Millions Saved rigorously evaluates 22 programs from Haiti to Botswana, Peru to Pakistan, in order to understand what works in global health and why. Coauthor Amanda Glassman visits the CGD Podcast to share some of the book’s cases and takeaways.
CGD Policy Blogs
Over the past decade we’ve seen major progress in fighting some of the world’s worst health scourges: AIDS deaths are on the decline, polio has been eliminated in all but two countries, more people have access to healthcare. This is cause for optimism.
Millions Saved 3 is coming soon — and in addition to scale and proven effectiveness, affordability and cost-effectiveness will take center stage as essential considerations for this new edition.
Good news stories in global health rarely dominate the headlines; it can be easy to lose sight of the progress being made by global health investments and efforts around the world.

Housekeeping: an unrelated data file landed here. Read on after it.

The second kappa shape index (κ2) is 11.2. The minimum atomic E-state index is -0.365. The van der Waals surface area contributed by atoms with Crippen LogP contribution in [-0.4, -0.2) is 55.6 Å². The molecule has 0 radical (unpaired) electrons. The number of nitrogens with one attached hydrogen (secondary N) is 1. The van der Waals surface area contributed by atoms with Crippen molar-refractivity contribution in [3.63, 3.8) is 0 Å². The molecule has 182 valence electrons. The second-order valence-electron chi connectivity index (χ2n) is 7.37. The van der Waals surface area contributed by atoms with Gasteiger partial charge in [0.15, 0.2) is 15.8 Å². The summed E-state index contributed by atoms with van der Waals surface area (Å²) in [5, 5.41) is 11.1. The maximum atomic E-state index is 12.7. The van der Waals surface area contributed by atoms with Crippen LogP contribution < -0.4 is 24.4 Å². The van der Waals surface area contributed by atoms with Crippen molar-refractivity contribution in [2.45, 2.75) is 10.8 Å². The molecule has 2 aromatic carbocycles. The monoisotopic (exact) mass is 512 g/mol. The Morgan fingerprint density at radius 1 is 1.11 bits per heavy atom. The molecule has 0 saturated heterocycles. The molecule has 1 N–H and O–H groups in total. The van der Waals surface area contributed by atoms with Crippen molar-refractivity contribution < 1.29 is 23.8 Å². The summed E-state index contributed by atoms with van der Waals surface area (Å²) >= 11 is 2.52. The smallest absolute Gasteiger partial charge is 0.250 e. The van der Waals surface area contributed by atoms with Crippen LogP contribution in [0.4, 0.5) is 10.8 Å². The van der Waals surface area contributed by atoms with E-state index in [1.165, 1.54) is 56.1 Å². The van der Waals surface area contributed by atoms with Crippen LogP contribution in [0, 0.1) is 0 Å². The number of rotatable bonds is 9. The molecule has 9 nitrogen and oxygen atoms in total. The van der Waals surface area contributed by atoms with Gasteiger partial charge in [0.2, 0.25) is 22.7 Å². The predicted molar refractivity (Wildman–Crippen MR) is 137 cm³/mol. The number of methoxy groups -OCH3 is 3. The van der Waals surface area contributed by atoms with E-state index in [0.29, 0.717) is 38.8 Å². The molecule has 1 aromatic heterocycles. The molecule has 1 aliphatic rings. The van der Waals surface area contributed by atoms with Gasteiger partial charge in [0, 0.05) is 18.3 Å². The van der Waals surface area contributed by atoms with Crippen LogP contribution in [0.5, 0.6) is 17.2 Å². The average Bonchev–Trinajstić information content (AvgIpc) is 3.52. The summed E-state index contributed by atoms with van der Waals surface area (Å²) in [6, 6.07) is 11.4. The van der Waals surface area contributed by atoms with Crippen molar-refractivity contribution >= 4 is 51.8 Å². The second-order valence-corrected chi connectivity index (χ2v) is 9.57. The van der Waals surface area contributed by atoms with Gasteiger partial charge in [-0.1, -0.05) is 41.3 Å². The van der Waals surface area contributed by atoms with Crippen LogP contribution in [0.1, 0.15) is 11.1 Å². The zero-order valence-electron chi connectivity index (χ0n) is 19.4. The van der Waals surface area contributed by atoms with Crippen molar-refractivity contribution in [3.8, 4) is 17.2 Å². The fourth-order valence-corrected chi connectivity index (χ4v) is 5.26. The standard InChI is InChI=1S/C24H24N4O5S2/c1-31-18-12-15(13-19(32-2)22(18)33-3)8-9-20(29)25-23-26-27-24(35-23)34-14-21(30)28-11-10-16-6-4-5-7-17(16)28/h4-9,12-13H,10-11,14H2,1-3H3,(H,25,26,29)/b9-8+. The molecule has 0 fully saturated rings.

Cement is poured, and children in Mexico have less diarrhea. Acetic acid is applied, and cervical cancer claims the lives of fewer women in India. Poor households receive regular cash transfers in South Africa, and girls reduce sexual activity. These are a few cases in which large-scale efforts to improve health in low and middle-income countries have succeeded, and are among a new generation of success stories that CGD and the Disease Control Priorities Network (DCPN) will feature in the third edition of Millions Saved, set for release in 2015.
This is the first blog in a series of two. Read the second here. This is a joint post with Miriam Temin. Miriam is coordinating editor for the new edition of Millions Saved.
After a comprehensive literature review, expert consultations, public calls for proposals, and advisory group meetings, we’ve mostly decided on a short list of cases for the new edition of Millions Saved—a book of case studies that document global health successes at scale. Selected interventions range from helmet laws to universal health coverage programs—but one of the most well-known global health efforts of the last decade, malaria control, hasn’t made our list -- at least not yet (for more on what did make the list, check back here in the coming months).
Over the last half-century, global health gains have increased at historic levels (you can see for yourself by using Hans Rosling’s entertaining and informative Gapminder tool). While parts of the gain can be attributed to economic growth, specific health efforts continue to generate significant health benefits.